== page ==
Cocaine contributes to overdose deaths among some minorities

Drug overdose deaths are a major public health concern across all racial/ethnic groups, and are often associated with opioid use. However, a new study shows that cocaine is also a consistent contributor to overdose deaths. The research suggests that rates of cocaine-related overdose deaths in the non-Hispanic black population are similar to heroin-related deaths among non-Hispanic white women and prescription opioid-related deaths among non-Hispanic white men. The study was conducted by researchers at the National Institute on Drug Abuse and the National Cancer Institute, both part of the National Institutes of Health.

The authors suggest that although strategies to address prescription opioid and heroin overdoses remain critical for all racial/ethnic groups, prevention efforts focused on reducing cocaine-related deaths among the non-Hispanic black population are also needed.

Full story at drugabuse.gov

First large scale study of cocaine users leads to breakthrough in drug testing

Scientists from the University of Surrey have developed a rapid and highly sensitive fingerprint test that can take just seconds to confirm whether someone has used cocaine.

This new breakthrough, published in Clinical Chemistry, comes as a result of the first large scale study of cocaine users and could pave the way for the detection of a range of other Class A substances.

The research was carried out with partners from the Netherlands Forensic Institute and Intelligent Fingerprinting.

Full story at Science Daily

Stress flips cocaine relapse to ‘on’; research switches it back to ‘off’

A heartbreaking phenomenon of addiction is that just a brief stressful episode can trigger relapse. In a detailed new cocaine addiction study conducted in rat models, which closely parallel human addictive behavior, scientists have identified what appears to be taking place in the mammalian brain to make that happen and uncovered the molecular biology that allows them to switch the stress-induced relapse back off.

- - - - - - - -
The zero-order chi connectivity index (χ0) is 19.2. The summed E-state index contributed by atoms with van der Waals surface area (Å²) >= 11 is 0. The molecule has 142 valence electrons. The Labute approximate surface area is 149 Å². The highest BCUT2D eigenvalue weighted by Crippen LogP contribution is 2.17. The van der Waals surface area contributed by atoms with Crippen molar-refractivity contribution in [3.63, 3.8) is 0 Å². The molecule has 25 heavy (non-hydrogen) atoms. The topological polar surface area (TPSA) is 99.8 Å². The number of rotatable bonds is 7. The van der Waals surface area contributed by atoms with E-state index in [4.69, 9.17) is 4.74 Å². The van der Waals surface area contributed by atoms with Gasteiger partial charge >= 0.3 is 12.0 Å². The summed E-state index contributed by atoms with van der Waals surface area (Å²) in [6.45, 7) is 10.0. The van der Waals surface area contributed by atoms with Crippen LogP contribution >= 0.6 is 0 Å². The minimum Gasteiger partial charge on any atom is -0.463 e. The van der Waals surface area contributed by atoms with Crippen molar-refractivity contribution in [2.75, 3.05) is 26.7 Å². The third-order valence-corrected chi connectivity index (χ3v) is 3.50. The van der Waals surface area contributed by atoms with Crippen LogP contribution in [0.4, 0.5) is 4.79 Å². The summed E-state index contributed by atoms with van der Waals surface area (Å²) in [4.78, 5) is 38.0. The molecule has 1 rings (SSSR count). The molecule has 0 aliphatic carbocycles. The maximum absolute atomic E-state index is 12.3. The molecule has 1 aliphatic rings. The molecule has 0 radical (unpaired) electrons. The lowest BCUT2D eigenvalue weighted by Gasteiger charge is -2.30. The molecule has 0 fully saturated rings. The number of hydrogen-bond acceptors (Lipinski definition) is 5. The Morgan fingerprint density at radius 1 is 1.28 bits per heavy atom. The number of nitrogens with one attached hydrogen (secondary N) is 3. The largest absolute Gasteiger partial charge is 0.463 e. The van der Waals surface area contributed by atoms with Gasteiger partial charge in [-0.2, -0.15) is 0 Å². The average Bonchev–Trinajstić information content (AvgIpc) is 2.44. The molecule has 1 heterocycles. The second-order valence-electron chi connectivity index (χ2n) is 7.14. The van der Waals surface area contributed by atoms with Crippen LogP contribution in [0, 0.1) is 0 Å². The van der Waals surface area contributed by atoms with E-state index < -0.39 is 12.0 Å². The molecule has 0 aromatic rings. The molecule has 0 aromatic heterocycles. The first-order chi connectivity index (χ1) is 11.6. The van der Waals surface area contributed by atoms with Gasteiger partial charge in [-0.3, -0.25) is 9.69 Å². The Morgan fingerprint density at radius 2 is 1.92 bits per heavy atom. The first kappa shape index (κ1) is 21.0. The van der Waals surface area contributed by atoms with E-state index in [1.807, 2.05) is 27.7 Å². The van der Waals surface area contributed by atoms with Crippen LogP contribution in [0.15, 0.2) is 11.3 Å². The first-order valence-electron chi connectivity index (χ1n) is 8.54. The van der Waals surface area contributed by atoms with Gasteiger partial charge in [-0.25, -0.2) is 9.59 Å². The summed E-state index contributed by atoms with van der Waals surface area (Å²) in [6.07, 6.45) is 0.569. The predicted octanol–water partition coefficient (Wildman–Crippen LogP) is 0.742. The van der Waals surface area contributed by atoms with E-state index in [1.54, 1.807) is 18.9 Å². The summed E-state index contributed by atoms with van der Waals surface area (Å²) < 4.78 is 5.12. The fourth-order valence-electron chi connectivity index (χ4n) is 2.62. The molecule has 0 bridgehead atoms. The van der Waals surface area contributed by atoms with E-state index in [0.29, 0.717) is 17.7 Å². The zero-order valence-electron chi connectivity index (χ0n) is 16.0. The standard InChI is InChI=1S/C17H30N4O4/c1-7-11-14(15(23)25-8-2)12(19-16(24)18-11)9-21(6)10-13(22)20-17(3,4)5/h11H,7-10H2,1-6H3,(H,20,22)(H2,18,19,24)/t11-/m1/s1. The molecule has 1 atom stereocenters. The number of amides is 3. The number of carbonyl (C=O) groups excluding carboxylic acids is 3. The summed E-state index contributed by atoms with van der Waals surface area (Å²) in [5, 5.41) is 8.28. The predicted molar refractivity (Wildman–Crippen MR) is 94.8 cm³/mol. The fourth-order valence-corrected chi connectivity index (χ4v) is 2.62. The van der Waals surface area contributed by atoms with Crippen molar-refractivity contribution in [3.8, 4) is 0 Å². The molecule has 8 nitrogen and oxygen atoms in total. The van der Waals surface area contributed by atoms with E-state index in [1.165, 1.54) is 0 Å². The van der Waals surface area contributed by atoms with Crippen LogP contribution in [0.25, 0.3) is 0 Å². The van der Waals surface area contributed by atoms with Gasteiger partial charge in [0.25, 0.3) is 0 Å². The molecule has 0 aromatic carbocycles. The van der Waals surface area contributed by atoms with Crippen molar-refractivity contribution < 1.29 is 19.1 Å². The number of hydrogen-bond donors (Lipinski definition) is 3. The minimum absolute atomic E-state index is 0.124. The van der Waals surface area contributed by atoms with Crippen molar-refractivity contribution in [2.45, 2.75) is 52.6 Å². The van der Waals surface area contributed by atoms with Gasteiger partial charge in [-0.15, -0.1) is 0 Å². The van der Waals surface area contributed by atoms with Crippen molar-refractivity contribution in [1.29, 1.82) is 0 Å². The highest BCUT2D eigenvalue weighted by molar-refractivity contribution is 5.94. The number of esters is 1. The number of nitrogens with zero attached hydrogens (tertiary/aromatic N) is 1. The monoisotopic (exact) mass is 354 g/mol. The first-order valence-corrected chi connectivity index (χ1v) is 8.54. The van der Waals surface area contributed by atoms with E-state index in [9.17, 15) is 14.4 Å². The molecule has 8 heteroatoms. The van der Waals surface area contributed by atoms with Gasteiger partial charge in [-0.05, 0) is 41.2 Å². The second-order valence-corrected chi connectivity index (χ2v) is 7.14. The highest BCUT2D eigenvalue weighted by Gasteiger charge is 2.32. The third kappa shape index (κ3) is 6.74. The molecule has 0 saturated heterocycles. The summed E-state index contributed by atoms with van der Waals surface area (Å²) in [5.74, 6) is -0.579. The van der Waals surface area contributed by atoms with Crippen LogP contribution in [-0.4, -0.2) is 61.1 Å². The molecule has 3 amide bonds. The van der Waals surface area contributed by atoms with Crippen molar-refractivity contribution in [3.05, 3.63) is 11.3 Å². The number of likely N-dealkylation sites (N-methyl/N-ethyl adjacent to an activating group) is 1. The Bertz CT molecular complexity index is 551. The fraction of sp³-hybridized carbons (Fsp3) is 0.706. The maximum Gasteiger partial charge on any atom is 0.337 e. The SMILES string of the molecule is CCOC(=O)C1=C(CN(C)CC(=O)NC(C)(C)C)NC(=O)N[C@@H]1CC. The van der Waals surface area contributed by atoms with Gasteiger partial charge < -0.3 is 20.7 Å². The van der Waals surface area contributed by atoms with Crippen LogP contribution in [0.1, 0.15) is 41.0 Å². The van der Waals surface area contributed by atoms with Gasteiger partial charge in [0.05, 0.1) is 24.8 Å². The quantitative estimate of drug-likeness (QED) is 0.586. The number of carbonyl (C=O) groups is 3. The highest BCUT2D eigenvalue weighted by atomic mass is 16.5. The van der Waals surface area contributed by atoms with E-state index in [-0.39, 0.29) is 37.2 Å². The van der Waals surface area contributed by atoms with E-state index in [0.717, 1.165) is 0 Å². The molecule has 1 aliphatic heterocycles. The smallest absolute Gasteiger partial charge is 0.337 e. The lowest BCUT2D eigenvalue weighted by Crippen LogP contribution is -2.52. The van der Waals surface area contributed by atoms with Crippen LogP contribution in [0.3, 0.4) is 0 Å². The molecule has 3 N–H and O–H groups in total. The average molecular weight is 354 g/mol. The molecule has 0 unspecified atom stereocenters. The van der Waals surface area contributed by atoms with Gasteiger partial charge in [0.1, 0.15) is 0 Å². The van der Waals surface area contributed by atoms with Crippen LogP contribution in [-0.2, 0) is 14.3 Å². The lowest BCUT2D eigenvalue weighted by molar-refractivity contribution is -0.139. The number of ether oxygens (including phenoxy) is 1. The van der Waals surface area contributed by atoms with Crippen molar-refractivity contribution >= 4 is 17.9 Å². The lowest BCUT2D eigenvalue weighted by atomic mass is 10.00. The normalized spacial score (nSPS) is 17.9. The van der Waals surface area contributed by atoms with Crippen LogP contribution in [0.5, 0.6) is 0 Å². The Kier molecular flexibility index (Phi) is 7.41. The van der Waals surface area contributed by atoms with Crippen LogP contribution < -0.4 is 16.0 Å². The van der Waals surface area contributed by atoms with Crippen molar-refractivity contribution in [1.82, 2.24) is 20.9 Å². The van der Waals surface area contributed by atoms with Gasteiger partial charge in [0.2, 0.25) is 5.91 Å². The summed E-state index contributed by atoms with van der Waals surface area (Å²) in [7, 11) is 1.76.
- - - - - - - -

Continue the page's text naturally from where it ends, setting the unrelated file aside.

The findings, published in the journal eLife, suggest a new way to develop medicines to combat relapse, even a day or so after stress has occurred.

“That’s so critical because you don’t want to be taking medication all the time in anticipation of stress,” said senior author Julie Kauer, a professor of molecular pharmacology, physiology and biotechnology at Brown University.

Full story of stress triggers cocaine relapses at Science Daily

Cocaine addiction leads to build-up of iron in brain

Cocaine addiction may affect how the body processes iron, leading to a build-up of the mineral in the brain, according to new research from the University of Cambridge. The study, published today in Translational Psychiatry, raises hopes that there may be a biomarker — a biological measure of addiction — that could be used as a target for future treatments.

Cocaine is one of the most widely-used illicit drugs in the Western world and is highly addictive. A report last year by the UK government’s Advisory Council on the Misuse of Drugs found that almost one in 10 of all 16-to 59-year-olds have used cocaine in their lifetime. Cocaine use was implicated in, but not necessarily the cause of 234 deaths in Scotland, England and Wales in 2013. However, despite significant advances in our understanding of the biology of addiction — including how the brains of people addicted to cocaine may differ in structure — there is currently no medical treatment for cocaine addiction; most individuals are treated with talking or cognitive therapies.

Full story of cocaine addiction and iron in the brain at Science Daily